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The Making of New World Slavery: From the Baroque to the Modern, 1492-1800

Tracing European doctrines of race and slavery from medieval times to the early modern epoch.
The Making of New World Slavery argues that independent commerce, geared to burgeoning consumer markets, was the driving force behind the rise of plantation slavery. The baroque state sought—successfully—to feed upon this commerce and—with markedly less success—to regulate slavery and racial relations. To illustrate this thesis, Blackburn examines the deployment of slaves in the colonial possessions of the Portuguese, the Spanish, the Dutch, the English and the French. Plantation slavery is shown to have emerged from the impulses of civil society, not from the strategies of individual states.

Robin Blackburn argues that the organization of slave plantations placed the West on a destructive path to modernity and that greatly preferable alternatives were both proposed and rejected. Finally, he shows that the surge of Atlantic trade, predicated on the murderous toil of the plantations, made a decisive contribution to both the Industrial Revolution and the rise of the West.

Reviews

  • “Blackburn's book has finally drawn the veil which concealed or made mysterious the history and development of modem society.”
  • “A magnificent work of contemporary scholarship.”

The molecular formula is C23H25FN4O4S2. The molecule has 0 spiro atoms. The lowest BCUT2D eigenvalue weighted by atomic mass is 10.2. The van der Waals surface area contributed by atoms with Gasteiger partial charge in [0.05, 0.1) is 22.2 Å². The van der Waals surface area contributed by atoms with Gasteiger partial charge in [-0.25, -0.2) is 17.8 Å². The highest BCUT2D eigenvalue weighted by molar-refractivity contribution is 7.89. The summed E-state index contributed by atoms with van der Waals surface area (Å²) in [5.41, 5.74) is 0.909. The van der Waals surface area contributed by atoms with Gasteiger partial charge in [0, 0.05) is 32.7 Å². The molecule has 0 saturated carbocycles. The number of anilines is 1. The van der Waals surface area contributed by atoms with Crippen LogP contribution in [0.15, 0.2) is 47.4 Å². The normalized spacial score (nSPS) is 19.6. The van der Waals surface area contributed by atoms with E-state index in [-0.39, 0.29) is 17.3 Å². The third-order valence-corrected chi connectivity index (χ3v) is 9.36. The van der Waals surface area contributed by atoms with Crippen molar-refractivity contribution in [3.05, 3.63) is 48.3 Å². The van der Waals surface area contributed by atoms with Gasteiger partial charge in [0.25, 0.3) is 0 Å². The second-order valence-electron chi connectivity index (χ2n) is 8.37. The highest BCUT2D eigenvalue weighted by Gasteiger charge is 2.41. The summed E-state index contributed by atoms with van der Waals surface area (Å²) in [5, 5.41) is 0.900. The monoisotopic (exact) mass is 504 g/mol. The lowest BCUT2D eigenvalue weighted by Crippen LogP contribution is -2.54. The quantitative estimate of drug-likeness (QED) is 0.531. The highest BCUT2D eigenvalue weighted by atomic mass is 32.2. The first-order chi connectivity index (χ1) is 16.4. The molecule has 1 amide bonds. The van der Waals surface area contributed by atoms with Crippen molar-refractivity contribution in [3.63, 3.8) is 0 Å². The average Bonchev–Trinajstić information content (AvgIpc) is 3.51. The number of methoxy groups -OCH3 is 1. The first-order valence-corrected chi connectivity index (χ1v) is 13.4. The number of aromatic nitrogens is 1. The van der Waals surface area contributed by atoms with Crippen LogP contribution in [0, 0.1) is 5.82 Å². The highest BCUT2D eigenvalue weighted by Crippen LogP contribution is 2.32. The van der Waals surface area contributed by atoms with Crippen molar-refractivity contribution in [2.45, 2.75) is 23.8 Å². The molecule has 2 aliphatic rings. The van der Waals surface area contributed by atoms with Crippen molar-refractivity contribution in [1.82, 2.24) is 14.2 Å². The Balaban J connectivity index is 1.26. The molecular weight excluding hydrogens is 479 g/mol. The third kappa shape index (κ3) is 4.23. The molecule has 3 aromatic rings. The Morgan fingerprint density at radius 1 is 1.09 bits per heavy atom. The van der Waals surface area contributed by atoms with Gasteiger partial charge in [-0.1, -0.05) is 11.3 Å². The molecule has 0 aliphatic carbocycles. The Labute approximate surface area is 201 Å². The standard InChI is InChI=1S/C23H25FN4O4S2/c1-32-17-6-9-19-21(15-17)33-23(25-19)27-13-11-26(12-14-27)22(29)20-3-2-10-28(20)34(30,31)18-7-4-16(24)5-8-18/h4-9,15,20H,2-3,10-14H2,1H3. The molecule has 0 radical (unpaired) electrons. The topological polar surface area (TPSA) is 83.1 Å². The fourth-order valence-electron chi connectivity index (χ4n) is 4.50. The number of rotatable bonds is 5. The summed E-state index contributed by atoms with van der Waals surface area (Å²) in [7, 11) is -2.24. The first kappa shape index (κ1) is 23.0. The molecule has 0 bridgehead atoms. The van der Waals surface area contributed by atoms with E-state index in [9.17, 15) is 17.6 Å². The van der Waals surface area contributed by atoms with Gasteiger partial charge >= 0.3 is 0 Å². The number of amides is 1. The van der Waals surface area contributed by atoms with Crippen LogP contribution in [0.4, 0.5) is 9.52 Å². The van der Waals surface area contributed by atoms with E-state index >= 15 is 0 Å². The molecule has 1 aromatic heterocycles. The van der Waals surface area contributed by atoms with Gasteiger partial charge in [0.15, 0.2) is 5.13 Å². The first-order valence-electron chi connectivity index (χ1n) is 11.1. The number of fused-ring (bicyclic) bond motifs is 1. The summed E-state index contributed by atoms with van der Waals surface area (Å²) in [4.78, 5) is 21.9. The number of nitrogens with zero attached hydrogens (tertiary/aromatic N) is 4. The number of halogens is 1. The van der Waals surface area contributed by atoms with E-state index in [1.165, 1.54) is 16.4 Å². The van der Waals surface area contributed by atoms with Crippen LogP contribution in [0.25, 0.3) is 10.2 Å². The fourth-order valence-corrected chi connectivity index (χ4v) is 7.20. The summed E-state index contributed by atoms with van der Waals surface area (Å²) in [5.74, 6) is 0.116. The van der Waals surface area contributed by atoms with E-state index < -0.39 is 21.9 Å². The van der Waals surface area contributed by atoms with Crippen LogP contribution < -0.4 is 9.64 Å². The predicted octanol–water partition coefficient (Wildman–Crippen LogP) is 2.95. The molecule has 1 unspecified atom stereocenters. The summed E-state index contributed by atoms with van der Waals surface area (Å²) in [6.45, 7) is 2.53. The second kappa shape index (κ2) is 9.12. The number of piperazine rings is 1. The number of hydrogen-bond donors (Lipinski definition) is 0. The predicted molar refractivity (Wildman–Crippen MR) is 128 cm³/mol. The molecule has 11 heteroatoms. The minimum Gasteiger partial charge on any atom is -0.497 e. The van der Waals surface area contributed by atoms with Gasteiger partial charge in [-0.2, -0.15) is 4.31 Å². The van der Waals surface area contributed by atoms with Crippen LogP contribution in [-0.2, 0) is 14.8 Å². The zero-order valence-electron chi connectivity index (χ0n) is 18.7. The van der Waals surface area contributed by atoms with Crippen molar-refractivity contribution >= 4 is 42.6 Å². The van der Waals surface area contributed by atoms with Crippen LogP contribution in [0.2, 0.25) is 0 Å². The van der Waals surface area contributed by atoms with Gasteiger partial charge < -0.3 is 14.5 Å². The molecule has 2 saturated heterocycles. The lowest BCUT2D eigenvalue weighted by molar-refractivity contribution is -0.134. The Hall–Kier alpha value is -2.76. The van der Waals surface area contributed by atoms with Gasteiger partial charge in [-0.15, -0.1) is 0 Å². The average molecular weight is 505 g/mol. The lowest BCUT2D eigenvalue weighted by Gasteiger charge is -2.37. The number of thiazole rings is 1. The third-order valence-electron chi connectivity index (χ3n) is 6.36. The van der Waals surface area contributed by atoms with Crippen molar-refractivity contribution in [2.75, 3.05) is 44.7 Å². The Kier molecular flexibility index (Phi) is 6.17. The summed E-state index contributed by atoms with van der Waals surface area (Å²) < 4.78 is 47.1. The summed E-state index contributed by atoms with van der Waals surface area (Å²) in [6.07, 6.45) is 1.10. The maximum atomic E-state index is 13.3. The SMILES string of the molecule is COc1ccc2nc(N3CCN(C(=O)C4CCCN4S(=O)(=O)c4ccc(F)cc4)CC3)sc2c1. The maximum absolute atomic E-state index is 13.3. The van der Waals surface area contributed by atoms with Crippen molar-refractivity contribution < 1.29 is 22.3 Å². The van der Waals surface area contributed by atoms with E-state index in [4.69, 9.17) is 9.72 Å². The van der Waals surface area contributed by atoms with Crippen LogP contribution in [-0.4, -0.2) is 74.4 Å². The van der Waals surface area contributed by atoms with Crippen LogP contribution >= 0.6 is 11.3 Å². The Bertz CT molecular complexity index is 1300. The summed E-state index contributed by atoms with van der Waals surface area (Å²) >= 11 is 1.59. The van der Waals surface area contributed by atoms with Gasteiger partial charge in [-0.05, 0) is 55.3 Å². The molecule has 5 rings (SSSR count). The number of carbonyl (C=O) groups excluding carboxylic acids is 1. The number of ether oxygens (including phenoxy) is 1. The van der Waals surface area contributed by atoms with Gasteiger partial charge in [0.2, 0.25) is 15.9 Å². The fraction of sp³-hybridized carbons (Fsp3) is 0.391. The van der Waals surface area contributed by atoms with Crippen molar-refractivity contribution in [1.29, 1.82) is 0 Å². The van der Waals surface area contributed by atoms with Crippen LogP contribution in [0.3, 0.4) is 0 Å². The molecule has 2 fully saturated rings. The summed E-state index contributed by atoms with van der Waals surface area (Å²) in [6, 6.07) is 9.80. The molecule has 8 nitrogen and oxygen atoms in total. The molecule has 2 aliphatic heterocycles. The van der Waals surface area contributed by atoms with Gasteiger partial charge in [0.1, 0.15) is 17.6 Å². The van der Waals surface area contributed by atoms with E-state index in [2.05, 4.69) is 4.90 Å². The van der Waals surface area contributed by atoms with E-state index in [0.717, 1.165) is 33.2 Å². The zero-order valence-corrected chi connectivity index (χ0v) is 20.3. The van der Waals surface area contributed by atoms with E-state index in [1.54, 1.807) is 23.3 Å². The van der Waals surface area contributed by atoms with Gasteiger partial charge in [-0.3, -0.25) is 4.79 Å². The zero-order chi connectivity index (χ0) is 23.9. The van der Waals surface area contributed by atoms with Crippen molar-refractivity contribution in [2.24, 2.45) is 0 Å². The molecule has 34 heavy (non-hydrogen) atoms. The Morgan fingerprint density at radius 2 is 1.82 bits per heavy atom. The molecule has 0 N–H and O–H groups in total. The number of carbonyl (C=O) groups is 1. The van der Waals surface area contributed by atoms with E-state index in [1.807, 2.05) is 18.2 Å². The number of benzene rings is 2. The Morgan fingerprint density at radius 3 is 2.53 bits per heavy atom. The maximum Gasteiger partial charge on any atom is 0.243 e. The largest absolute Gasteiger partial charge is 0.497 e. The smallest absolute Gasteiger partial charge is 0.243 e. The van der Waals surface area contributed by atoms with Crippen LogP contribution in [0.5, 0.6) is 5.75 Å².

• “Sombre, dark and masterly.”
  • “An exhaustive, powerfully written and compelling book.”
  • “Extremely well-researched and readable.... Highly recommended.”

Blog

  • Forced Labor and Progress

    Published as part of Verso's Haymarket Series in 1996, Alex Lichtenstein's Twice the Work of Free Labor: The Political Economy of Convict Labor in the New South was the first book-length history of the convict-lease and chain gang systems of penal servitude in the Southern United States. Focusing on Georgia in the years between Reconstruction and the Great Depression, Lichtenstein traces the interwoven development of the region's notoriously brutal carceral forms and it's industrial and commercial expansion. "The postbellum history of Georgia's penal system," Lichenstein writes, "offers a clear illustration of how convict labor helped forge the peculiar New South 'Bourbon' political alliance, by accommodating the labor needs of an emerging class of industrialists without eroding the racial domination essential to planters."

    In the text below, the book's epilogue, Lichtenstein expands on his findings in a broader historical consideration of the relation between coerced labor and economic development.
       


    A Georgia road gang in Rockdale County in 1909, shortly after the state abolished convict leasing. (Vanishing Georgia Collection, Georgia Department of Archives and History).

    “There is no document of civilization that is not at the same time a document of barbarism.” –Walter Benjamin, "Theses on the Philosophy of History”1